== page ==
Skip to main content

ADDITIONAL LOSSES IN ELECTRICAL MACHINES

Final Report Summary - ALEM (ADDITIONAL LOSSES IN ELECTRICAL MACHINES)

There are more losses in electrical machines than the conventional methods of analysis predict. These additional losses are typically about one percentage of the input power. We searched for the physical reasons for these losses. Major part of the extra losses could be associated with the deterioration of the electrical steel sheets in the production processes of electrical machines. Circulating currents in the parallel strands of stator winding may also cause significant additional losses.

Electrical steel sheets exhibit strong magneto-mechanical coupling. The sheets are cut, compressed and welded in the production processes. This causes residual strains that increase the losses. Magneto-mechanical constitutive equations for soft magnetic materials were developed based on the latest theories on electromagnetic interaction with matter. New approaches were tested to account for the hysteresis loss and stress in the magneto-mechanical constitutive laws. A novel rotational single sheet tester was developed to measure the multiaxial magneto-mechanical effects. The cutting process of electrical steel sheets was simulated to estimate the residual strains.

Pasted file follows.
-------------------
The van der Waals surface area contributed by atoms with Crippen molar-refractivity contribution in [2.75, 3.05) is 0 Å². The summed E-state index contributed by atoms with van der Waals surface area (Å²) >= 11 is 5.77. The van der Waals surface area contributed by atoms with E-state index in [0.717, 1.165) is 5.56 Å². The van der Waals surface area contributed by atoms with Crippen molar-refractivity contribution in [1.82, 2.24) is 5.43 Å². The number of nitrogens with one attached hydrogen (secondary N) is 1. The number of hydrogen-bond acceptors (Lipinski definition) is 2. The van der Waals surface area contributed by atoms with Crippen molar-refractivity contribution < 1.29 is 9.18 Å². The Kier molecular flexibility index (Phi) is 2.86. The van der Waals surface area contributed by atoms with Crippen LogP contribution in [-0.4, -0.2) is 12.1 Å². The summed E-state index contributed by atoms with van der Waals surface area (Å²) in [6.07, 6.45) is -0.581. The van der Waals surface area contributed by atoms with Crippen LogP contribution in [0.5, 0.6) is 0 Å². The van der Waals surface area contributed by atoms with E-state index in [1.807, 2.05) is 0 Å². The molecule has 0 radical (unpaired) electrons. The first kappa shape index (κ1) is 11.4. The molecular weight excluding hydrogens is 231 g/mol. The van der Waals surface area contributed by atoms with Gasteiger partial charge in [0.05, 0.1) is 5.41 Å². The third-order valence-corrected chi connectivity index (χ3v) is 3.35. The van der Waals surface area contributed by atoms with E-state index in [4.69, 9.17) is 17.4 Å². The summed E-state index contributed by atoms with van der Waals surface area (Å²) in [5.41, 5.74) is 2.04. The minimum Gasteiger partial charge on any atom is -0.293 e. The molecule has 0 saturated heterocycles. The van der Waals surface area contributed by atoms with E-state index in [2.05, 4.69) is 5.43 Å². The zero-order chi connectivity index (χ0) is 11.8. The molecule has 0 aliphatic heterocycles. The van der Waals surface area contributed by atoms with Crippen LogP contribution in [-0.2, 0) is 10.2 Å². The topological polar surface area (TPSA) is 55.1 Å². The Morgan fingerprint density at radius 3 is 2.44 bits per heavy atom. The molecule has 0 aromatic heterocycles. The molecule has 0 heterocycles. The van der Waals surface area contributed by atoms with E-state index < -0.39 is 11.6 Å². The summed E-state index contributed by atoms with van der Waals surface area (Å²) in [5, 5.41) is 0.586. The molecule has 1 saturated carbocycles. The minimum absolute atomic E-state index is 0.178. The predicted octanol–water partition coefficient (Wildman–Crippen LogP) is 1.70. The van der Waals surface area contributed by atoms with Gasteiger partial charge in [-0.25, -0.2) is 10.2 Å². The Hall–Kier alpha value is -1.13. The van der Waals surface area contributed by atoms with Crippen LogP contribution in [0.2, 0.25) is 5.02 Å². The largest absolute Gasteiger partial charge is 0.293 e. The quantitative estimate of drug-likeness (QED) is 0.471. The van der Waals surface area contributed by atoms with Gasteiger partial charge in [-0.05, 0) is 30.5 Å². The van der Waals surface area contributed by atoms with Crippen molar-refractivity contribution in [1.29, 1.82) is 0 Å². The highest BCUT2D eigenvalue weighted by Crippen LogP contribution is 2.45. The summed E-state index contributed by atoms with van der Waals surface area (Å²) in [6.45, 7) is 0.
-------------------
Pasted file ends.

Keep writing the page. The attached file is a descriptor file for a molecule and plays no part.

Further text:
Cutting of the steel sheets also causes burrs at the cutting edges. The burrs make inter-laminar contacts enabling currents to flow from sheet to sheet. Random variation exists in the position and shape of the contacts. A worn-out cutting tool leads to stronger contacts. Methods of conventional and stochastic finite element analysis were developed to tackle these problems. The positions of the strands in a random-wound stator winding also have stochastic variation. This enables circulating currents to flow in the winding. Stochastic approaches were also used to model the circulating currents.

Measuring the different loss components from an electrical machine is challenging. We developed inverse thermal analysis to search for the extra losses and enhance the possibilities of validating the new loss models. Using the thermal approach, we could separate the calorimetrically measured total loss into its resistive and core loss components in the stator and rotor.